It of, but variations of Opera, Safari and Chrome have been in the process of taking away the capability to disable a long-ignored monitoring feature called hyperlink auditing pings. This is a long-established HTML feature that’s set as an attribute — that the ping variable — which turns out a link into a URL that may be tracked advertisers or by site owners to monitor what users are clicking on. When a user follows a link set up to work like this, an HTTP POST ping is delivered without revealing that this has occurred to another URL which records this interaction. It’s only one of many ways users can be monitored, clearly, but it has long bothered privacy experts, which is the reason why third party adblockers include it by default on their block list.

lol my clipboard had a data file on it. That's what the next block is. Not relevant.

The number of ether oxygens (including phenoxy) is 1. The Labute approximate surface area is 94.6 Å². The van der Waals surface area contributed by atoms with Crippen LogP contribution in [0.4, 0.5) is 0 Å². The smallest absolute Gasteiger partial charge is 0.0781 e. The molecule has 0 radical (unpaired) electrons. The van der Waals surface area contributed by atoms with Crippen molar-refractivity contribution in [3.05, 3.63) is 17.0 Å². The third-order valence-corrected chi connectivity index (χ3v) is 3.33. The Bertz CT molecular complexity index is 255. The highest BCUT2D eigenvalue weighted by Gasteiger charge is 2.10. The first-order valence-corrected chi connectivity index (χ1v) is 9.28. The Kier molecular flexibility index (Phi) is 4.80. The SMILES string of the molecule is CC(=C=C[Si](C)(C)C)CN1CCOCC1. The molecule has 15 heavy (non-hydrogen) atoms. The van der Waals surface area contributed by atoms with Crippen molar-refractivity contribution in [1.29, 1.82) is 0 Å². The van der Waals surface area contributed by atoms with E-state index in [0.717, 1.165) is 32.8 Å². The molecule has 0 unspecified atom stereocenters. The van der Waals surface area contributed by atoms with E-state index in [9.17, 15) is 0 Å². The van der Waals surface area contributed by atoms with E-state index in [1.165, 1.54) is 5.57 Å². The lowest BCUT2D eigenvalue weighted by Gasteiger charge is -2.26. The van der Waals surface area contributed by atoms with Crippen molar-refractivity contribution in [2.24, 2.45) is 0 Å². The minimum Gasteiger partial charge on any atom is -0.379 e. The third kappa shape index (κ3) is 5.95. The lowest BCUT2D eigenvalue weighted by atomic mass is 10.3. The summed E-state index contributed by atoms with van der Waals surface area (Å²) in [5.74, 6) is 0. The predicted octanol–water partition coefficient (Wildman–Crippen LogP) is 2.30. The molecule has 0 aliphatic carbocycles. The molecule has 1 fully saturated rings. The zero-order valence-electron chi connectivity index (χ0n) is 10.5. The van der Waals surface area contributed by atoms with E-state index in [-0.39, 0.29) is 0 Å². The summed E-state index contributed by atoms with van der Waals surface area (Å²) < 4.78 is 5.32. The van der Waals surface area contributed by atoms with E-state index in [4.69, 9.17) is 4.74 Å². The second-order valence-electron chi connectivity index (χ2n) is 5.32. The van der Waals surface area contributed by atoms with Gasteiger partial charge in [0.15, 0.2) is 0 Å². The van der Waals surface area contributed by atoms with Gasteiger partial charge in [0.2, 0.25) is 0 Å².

Until now, an even simpler way to block those pings has been via the browser itself, which in the event of Chrome, Safari and Opera is carried out by placing a flag (in Chrome you kind chrome://flags and set hyperlink auditing to’disabled’). Notice, however, these browsers nevertheless enable hyperlink auditing by default, which means users would need to understand about this setting to alter that. It appears that very few do.